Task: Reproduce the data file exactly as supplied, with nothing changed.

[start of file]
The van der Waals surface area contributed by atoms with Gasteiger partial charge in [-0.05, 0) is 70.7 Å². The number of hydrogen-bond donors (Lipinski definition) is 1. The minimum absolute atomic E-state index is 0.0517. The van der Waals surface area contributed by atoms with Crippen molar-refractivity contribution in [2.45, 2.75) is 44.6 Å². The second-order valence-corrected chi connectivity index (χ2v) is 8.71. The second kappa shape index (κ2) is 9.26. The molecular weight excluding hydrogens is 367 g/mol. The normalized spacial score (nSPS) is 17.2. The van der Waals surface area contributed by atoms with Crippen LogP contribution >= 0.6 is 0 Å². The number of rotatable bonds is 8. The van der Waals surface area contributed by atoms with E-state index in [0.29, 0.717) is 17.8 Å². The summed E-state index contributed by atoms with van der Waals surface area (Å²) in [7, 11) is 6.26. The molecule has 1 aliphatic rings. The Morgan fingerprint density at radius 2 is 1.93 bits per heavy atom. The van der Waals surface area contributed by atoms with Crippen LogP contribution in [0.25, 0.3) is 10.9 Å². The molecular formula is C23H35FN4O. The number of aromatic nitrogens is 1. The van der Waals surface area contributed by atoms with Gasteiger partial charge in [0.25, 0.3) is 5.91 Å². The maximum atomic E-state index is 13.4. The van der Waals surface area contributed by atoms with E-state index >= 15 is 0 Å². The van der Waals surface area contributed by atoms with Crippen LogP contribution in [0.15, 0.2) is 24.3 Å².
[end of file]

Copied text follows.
The van der Waals surface area contributed by atoms with Gasteiger partial charge in [-0.05, 0) is 70.7 Å². The number of hydrogen-bond donors (Lipinski definition) is 1. The minimum absolute atomic E-state index is 0.0517. The van der Waals surface area contributed by atoms with Crippen molar-refractivity contribution in [2.45, 2.75) is 44.6 Å². The second-order valence-corrected chi connectivity index (χ2v) is 8.71. The second kappa shape index (κ2) is 9.26. The molecular weight excluding hydrogens is 367 g/mol. The normalized spacial score (nSPS) is 17.2. The van der Waals surface area contributed by atoms with Crippen LogP contribution >= 0.6 is 0 Å². The number of rotatable bonds is 8. The van der Waals surface area contributed by atoms with E-state index in [0.29, 0.717) is 17.8 Å². The summed E-state index contributed by atoms with van der Waals surface area (Å²) in [7, 11) is 6.26. The molecule has 1 aliphatic rings. The Morgan fingerprint density at radius 2 is 1.93 bits per heavy atom. The van der Waals surface area contributed by atoms with Crippen LogP contribution in [0.25, 0.3) is 10.9 Å². The molecular formula is C23H35FN4O. The number of aromatic nitrogens is 1. The van der Waals surface area contributed by atoms with Gasteiger partial charge in [0.25, 0.3) is 5.91 Å². The maximum atomic E-state index is 13.4. The van der Waals surface area contributed by atoms with E-state index >= 15 is 0 Å². The van der Waals surface area contributed by atoms with Crippen LogP contribution in [0.15, 0.2) is 24.3 Å².